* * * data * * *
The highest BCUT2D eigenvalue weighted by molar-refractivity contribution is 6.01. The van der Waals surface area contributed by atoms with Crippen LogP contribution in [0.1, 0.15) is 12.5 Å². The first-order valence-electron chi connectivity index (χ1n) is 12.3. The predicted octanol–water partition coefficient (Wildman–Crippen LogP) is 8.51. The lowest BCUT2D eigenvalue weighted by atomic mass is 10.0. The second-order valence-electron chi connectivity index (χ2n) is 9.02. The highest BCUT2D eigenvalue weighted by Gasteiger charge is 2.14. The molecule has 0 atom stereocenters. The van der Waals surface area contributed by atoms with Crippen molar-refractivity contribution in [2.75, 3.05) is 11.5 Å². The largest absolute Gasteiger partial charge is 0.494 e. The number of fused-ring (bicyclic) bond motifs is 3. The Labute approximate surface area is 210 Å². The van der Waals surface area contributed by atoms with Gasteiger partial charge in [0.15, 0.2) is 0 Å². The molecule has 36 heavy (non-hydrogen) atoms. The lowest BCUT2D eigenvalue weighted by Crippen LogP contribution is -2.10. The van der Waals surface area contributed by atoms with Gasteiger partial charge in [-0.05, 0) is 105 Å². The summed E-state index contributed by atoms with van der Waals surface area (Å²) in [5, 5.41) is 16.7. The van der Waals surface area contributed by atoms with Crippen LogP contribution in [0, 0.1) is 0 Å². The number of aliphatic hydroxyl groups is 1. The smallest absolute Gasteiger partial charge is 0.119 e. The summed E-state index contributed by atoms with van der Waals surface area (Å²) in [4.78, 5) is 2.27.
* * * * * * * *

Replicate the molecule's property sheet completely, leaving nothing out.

The highest BCUT2D eigenvalue weighted by molar-refractivity contribution is 6.01. The van der Waals surface area contributed by atoms with Crippen LogP contribution in [0.1, 0.15) is 12.5 Å². The first-order valence-electron chi connectivity index (χ1n) is 12.3. The predicted octanol–water partition coefficient (Wildman–Crippen LogP) is 8.51. The lowest BCUT2D eigenvalue weighted by atomic mass is 10.0. The second-order valence-electron chi connectivity index (χ2n) is 9.02. The highest BCUT2D eigenvalue weighted by Gasteiger charge is 2.14. The molecule has 0 atom stereocenters. The van der Waals surface area contributed by atoms with Crippen molar-refractivity contribution in [2.75, 3.05) is 11.5 Å². The largest absolute Gasteiger partial charge is 0.494 e. The number of fused-ring (bicyclic) bond motifs is 3. The Labute approximate surface area is 210 Å². The van der Waals surface area contributed by atoms with Gasteiger partial charge in [0.15, 0.2) is 0 Å². The molecule has 36 heavy (non-hydrogen) atoms. The lowest BCUT2D eigenvalue weighted by Crippen LogP contribution is -2.10. The van der Waals surface area contributed by atoms with Gasteiger partial charge in [-0.05, 0) is 105 Å². The summed E-state index contributed by atoms with van der Waals surface area (Å²) in [5, 5.41) is 16.7. The van der Waals surface area contributed by atoms with Crippen LogP contribution in [0, 0.1) is 0 Å². The number of aliphatic hydroxyl groups is 1. The smallest absolute Gasteiger partial charge is 0.119 e. The summed E-state index contributed by atoms with van der Waals surface area (Å²) in [4.78, 5) is 2.27.